In the matter between Ronica Ragavan and Others v Optimum Coal Terminal (Pty) Ltd (OCT) Case no. 53832/21, the Gauteng Local Division of the High Court (the court) were asked to resolve the tension that, in the view of the applicants, exists in business rescue proceedings. This tension stems from the BRP assuming full control of the company, while the board of directors is expected to continue performing its functions in terms of the Companies Act. The applicants, the directors of Tegata Exploration and Resources (Pty) Ltd (in business rescue) (Tegeta), brought an application for the declaration that the applicants, in their capacity as directors of Tegeta, should vote on behalf of Optimum Coal Terminal (Pty) Ltd (in business rescue) (OCT), at any section 151(1) meeting of creditors in respect of OCT and further that they may only exercise this vote upon receipt of a prior mandate adopted in terms of an adopted business rescue plan of Tegeta.
This decision came as part of a two-part series of proceedings between the parties, Part A being the granting of an interdict preventing the continuation of a section 151(1) meeting pending the outcome of this Part B decision. A section 151(1) meeting includes creditors convened by BRP’s with the desirable outcome being the preliminary approval of the business rescue plan.
After the granting the Part A interdict, new facts were brought before the court by way of several supplementary affidavits, which had the potential of redirecting the entire application and were thus not dealt with by the court. At the time of Part A of the dispute, Tegeta held a claim in OCT in excess of R47 million, was the major creditor of OCT and consequently held the right to veto any business rescue plan.
In determining the issues before it, the court considered the role of directors in terms of the Companies Act and referenced the decision of Judge Davis in Kaimowitz v Delahunt 2017 (3) (WCC), where Davis confirmed that section 66 of the Companies Act provided the overall supervision and management powers lay with the directors however, a director was not, as of right, entitled to participate in the daily management functions of the company. Additionally, the court emphasised that the Companies Act provided for the limitation of these powers, where appropriate.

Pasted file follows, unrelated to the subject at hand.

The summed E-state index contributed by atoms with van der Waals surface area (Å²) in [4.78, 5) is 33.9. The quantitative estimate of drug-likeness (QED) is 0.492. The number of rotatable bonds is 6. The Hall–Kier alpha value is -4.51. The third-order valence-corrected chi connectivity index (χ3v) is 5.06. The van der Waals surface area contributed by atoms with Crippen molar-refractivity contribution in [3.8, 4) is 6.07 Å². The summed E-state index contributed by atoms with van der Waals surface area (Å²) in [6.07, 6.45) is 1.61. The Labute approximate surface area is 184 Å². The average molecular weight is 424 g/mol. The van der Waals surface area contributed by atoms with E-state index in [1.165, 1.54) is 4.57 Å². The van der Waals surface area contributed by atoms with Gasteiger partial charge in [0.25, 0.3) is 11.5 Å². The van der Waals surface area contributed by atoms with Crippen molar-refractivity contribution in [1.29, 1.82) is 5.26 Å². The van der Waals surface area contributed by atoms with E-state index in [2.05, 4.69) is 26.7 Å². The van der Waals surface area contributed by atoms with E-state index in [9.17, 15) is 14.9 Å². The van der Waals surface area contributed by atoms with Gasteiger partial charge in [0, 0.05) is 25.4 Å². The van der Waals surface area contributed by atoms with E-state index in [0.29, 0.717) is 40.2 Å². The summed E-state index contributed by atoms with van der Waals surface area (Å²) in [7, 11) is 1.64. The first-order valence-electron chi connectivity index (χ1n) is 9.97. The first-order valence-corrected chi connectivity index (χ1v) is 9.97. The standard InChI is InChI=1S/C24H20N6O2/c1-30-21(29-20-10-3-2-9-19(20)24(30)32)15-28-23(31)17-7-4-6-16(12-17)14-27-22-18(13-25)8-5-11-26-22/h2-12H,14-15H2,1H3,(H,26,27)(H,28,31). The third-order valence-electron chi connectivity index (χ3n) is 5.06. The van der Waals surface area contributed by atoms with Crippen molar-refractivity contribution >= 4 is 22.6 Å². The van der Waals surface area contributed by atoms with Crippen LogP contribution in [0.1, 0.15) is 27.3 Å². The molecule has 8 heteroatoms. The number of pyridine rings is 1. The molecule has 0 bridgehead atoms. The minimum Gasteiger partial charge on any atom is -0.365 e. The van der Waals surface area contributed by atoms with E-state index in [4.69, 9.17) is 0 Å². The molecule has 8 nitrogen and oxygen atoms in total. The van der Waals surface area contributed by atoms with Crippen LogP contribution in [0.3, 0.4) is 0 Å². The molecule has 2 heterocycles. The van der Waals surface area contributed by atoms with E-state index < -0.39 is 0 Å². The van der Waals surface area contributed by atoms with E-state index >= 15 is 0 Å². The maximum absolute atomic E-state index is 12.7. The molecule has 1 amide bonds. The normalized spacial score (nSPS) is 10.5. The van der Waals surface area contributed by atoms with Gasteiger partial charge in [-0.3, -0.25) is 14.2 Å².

The court used an internal versus external categorisation, in support of the view of the authors in Henochsberg, to distinguish between the roles of the BRPs and the directors. The internal or governance aspects would relate to the day-to-day internal aspects of the company like calling board and shareholder meetings, whereas the ‘external’ or ‘management’ aspects related to the company’s interactions with the outside world and its existence in general.
The court accepted that the management powers and functions of directors, i.e. the external aspects, are transferred to the BRP in business rescue proceedings in terms of section 140. The court also found that section 137(2) of the Companies Act, which requires directors to exercise their functions within the company subject to the authority of the BRP, clearly reinforced this transferal of power as the directors would only be able to exercise their management functions under express direction from the BRP.
It was found that section 151(1) meetings, including voting at such a meeting were external acts and were thus solely in the mandate of the BRP of the creditor company under business rescue.
In turning to the applicants’ second request, a declaratory order confirming that any right to vote at a section 151(1) creditors meeting would only be permissible in light of a prior mandate in terms of an adopted business rescue plan of Tegeta, the court quickly dismissed the applicants’ contention by finding that no such obligation exists in the Companies Act and that delaying the adoption of a business rescue plan for the resolution of these sorts of disputes would lead to long delays that frustrate business rescue proceedings.
This decision makes it clear that, where directors and BRPs understand their duties under the Companies Act, no tension exists between these responsibilities. Directors transfer their management powers and functions to BRPs while continuing their internal functions, subject to the authority of the BRPs practitioners. The golden rule to understand is that the directors, by virtue of their fiduciary duties, owes the BRP their full cooperation and these drawn-out disputes only serve to frustrate the business rescue process.